Danyelle Frye works with James Minor, 6, at the Martin Luther King Accelerated Learning Academy on the North Side.
By Tina Calabro
Those of us whose children have disabilities have a deep appreciation for educators who help our children reach their potential -- whether they are special education teachers, regular education teachers, principals or support staff.
Perhaps more than some parents, we marvel at the amount of knowledge, skill and sensitivity they bring to the job of educating all children in a class, activity or school. These educators not only transform students' lives but also serve as role models and resources for parents and colleagues. Indeed, the good they do is contagious.
Although the performance of these individuals is "off the chart" every day, they are rarely recognized in a formal way.
That has changed.
Over the past year, three new awards programs focusing on educators of students with special needs have popped up on the local scene. These recognition programs, along with another that is in its third year, announced their winners in recent weeks.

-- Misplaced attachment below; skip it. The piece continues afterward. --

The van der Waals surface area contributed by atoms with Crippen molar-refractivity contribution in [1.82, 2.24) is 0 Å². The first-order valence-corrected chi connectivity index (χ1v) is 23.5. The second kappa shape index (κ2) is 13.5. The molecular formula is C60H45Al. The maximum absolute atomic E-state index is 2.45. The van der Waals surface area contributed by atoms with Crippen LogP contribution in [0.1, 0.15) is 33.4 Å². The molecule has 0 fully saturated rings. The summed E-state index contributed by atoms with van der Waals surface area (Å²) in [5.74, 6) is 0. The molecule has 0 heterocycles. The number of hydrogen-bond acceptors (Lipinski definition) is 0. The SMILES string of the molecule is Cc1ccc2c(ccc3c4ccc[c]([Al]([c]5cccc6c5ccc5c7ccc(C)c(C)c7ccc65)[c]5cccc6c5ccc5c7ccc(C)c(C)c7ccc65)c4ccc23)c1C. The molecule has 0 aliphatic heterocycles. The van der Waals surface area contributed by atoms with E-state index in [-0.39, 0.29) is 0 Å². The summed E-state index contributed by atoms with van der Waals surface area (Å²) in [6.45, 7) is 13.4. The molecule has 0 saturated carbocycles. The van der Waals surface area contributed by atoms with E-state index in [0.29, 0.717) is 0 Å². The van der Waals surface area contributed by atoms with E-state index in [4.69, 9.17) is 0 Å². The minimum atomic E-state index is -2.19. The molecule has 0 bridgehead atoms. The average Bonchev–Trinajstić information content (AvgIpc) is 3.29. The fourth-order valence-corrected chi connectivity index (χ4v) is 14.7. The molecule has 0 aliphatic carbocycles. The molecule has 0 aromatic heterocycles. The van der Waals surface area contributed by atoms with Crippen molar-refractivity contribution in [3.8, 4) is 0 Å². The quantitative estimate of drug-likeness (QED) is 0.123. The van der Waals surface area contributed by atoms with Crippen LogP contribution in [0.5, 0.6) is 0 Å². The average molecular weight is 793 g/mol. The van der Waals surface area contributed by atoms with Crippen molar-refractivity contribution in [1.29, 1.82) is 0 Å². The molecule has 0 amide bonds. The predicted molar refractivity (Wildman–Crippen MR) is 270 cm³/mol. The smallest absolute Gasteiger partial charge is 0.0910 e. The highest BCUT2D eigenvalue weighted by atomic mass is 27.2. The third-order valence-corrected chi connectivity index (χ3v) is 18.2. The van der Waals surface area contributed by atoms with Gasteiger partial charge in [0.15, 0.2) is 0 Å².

The Pittsburgh Local Task Force on the Right to Education, which focuses on the education of students with disabilities in the Pittsburgh Public Schools, gave its first Champion Awards on Feb. 24 at the South Side headquarters of Achieva. (As a Pittsburgh Public Schools parent, I'm a member of task force, although not a member of the awards committee.)
The program honored staff and administrators and presented a special award to an educational aide who gave her life in the process of doing her job.
Principals Regina Holley (Lincoln K-8), Sandra Och (Carmalt Pre-K-8), and Robert Scherrer (Allderdice High School) received the J. Kaye Cupples Award. The award is named for a retired special education director who advanced inclusive practices in the district. Dr. Holley and Dr. Och have served in their positions for several years; Mr. Scherrer is new this year to his post.
Danyelle Frye (Martin Luther King Pre-K-8) and Heather Waters (Northview Pre-K-5), both autism support teachers, were honored with the Marilyn McKinney Award for outstanding commitment and service. (See below for the complete list of nominations for the award.)
The "School Program" award went to nominees from the district-wide transition-to-adulthood program. The honorees, who work in a variety of programs and schools, are Cris Bridge (Pioneer K-21), Peg Fitzgerald (Community-Based Vocational Education), Fred Ondrejko (Allderdice High School), Arlene Petite (Conroy K-21) and Susan Wetzel (City Connections).